• General signal loss and attenuation due to incorrect impedance characteristics. If you feed a long cable with 1-Volt composite video, you may find on the far end only about 0.9 Volts.
  • High frequency losses due to the wrong capacitance and inductance. Such high frequency loss in video shows up as loss of color, from color smears to up to full color loss, loss of picture resolution and loss of fine details.
  • Standing wave and reflection effects due to impedance mismatch between circuit and cable. The visible result of this problem is the "ringing" effect, where ghost lines appear on vertical image transitions, thus upsetting image integrity.


When longer distances are needed

As we have seen, cable lengths impose limitations in all formats. The available solutions are as follows, assuming that the best cables and connectors are used:

  • Use line amplifiers to extend the range.
  • Use twisted pair transmitters and receivers for longer ranges.
  • Use fiber-optic transceivers to extend the range even further.
  • Use RF transmission (microwave or HF) or satellite uplink for very long distances.


Line Amplifiers

Line amplifiers overcome the following shortcomings of long cable installations:

  • Loss of overall signal level.
  • Loss of high frequency signals due to stray capacitance and inductance.
  • Mismatch of cable impedance.
Line amplifiers should be installed as close as possible to the video source to achieve the best signal to noise ratio.
Line amplifiers are equipped with several controls or trimmer adjustments to control signal level. Some are for boosting and compensating for overall signal loss. Others control high frequency losses, and are called EQ (Cable Equalization) or HF (High Frequency) controls. EQ controls apply a variable, frequency dependent amplification to the signal, to "straighten" the tilted frequency response curve of the cable. In this way, the distortions of the cable can be eliminated.
Line amplifiers cure source impedance mismatch by driving the cable with an accurate impedance drive.

Line amplifiers differ in their functions, depending on their use:
  • Line amplifiers for composite video have simple controls, as mentioned above.
  • Line amplifiers for S-Video (Y/C) have separate controls for Y and C. Sometimes Y/C line amplifiers have additional controls such as Chroma phase control.
  • Line amplifiers for twisted-pair setups have simple controls similar to those for composite.
  • Line amplifiers for component video, RGB or VGA/XGA signals are more complicated. For example, in the case of VGA/XGA, one control must adjust three different signals.
  • Line amplifiers for SDI (Serial Digital) video have two-correction circuitry built-in: cable compensation and reclocking. Digital signals, besides being attenuated, become jittery when using long cables and the reclocking circuitry time-base corrects them.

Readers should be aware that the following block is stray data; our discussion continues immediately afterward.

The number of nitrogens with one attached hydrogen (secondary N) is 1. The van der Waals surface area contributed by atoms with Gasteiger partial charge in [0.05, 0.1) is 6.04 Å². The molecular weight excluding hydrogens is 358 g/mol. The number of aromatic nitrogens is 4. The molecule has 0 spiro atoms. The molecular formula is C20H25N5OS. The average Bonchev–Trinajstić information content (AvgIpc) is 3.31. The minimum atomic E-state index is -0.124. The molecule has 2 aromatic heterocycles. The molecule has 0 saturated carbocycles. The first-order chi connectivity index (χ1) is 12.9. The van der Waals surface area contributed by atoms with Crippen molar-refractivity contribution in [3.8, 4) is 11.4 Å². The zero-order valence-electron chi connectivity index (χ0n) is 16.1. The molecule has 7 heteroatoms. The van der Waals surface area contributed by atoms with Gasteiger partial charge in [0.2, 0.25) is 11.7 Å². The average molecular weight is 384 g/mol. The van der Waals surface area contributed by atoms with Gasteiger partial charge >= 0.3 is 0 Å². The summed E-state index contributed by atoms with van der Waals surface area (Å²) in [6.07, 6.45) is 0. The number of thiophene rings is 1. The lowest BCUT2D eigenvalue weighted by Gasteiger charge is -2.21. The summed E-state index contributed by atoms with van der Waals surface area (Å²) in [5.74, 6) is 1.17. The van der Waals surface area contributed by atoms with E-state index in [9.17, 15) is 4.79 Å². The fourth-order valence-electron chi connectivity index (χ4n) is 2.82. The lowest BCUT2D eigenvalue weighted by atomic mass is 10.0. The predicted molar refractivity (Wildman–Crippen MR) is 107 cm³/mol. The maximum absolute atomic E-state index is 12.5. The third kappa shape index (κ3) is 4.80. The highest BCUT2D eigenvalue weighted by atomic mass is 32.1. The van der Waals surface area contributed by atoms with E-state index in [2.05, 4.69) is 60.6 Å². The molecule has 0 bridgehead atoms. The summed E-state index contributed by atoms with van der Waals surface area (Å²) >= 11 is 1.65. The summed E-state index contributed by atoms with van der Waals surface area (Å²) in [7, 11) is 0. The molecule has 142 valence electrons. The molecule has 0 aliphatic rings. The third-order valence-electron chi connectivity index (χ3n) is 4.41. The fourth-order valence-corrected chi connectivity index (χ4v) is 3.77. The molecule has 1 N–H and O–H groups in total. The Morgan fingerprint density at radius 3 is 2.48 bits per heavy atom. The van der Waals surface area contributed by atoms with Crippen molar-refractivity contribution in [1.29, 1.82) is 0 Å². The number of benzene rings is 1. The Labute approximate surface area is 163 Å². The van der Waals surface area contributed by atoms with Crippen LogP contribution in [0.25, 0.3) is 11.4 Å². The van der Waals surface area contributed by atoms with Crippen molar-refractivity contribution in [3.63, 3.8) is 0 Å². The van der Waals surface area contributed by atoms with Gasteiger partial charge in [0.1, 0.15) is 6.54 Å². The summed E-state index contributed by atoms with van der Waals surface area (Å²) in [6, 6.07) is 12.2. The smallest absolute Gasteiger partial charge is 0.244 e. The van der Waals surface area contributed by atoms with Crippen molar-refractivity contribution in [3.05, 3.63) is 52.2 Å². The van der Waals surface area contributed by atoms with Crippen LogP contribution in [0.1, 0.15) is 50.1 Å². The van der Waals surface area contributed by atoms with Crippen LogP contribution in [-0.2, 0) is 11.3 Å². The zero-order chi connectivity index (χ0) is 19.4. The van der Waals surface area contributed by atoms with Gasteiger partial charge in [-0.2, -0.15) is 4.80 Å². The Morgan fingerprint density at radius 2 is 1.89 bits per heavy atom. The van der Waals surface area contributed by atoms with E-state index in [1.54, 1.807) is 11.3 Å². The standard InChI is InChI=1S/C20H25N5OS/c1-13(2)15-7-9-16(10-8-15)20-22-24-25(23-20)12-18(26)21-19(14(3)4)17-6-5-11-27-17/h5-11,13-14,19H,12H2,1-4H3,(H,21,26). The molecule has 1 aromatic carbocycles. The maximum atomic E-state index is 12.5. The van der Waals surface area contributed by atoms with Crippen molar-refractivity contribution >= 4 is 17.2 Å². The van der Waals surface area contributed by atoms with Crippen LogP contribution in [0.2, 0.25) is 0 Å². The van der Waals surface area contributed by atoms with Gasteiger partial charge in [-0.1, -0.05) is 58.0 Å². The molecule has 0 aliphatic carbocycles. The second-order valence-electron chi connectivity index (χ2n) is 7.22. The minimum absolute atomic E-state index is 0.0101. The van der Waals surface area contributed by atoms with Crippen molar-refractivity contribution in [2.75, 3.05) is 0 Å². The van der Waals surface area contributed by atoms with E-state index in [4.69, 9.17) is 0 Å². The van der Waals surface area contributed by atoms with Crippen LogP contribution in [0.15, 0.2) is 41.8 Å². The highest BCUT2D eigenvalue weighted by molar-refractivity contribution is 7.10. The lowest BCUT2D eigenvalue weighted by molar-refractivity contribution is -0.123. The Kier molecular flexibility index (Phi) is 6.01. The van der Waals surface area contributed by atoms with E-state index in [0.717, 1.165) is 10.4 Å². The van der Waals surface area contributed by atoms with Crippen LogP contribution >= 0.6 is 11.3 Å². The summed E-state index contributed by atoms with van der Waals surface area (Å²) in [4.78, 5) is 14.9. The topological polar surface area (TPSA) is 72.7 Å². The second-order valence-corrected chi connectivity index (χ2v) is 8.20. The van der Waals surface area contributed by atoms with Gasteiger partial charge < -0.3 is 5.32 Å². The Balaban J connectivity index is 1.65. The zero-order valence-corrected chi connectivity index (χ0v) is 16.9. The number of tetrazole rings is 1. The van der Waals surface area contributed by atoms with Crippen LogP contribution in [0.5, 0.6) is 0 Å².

With a reasonable quality line amplifier, effective operation range may be multiplied by a factor of from 2-10, depending on the format and cable used. It is not uncommon to find installations with video lines running 300 meter, using high quality cables and one or more line amplifiers inserted in series.
Line amplifiers may be cascaded. Inserting a line amplifier every 80 meters in a composite video setup is quite common. In component or Y/C setups, line amplifiers should be inserted closer together, 40 meters or so, though good cables must be used. To transmit high resolution computer graphics signals over long distances, the best way is to split the compound VGA/XGA cable to RGB coax cables, as explained above, and use coax line amplifiers. If this is not possible, bear in mind that a line amplifier should be inserted in the signal path every 10 meters maximum, and this only when very high quality cable is used.

When long distance line-amplification is used, ground-related problems such as hum and ground loops often arise. This is due to different ground potentials between the local and remote locations. Ground isolation and differential amplification is often needed to cure the ground-related problems.

The twisted-pair solution

Twisted pair may be the most appropriate solution to transmit composite video signals over long distances, of 100 meters up to 1km. Such a system includes a twisted pair video or AV transmitter which converts video into a twisted-pair, differential input, balanced format. On the receiving end, a twisted-pair receiver converts the twisted pair signal back to a standard video signal.

Any type of twisted pair or dual-wire cables can be used because, in most cases, the transmitter can force the impedance of the twisted-pair cable to match that of the transmitter. However, the twisted pair solution is dependent on wire quality. Low quality twisted pair wires, which have high capacitance or are over-shielded, limit the effective range of the system. Twisted-pair is also less prone to ground related problems.

Twisted pair setups linking distances of 500 meters between source and acceptor are quite common. Line amplifiers specially designed for twisted pair applications extend the range of operation. The rule of thumb is that when a system performs well at 500 meters, a line amplifier inserted at that point effectively doubles the operating distance.

Twisted pair works well for composite video where bandwidths approach 5 MHz. A good quality, color-rich signal is obtained on the far end. This system is not suitable for Y/C, Component video or VGA signals, due to the high-frequency nature of those signals.



The fiber-optic solution

For operating distances of over 1km, fiber optic is recommended. It converts electric signals to beams of light, and transmits them over an optic fiber. The beam of light is usually infrared and can have different wavelengths. A fiber optic system includes a transmitter and a receiver. The transmitter converts the electric signal to a light beam, and the receiver converts the light beam back into an electric, such as video, signal.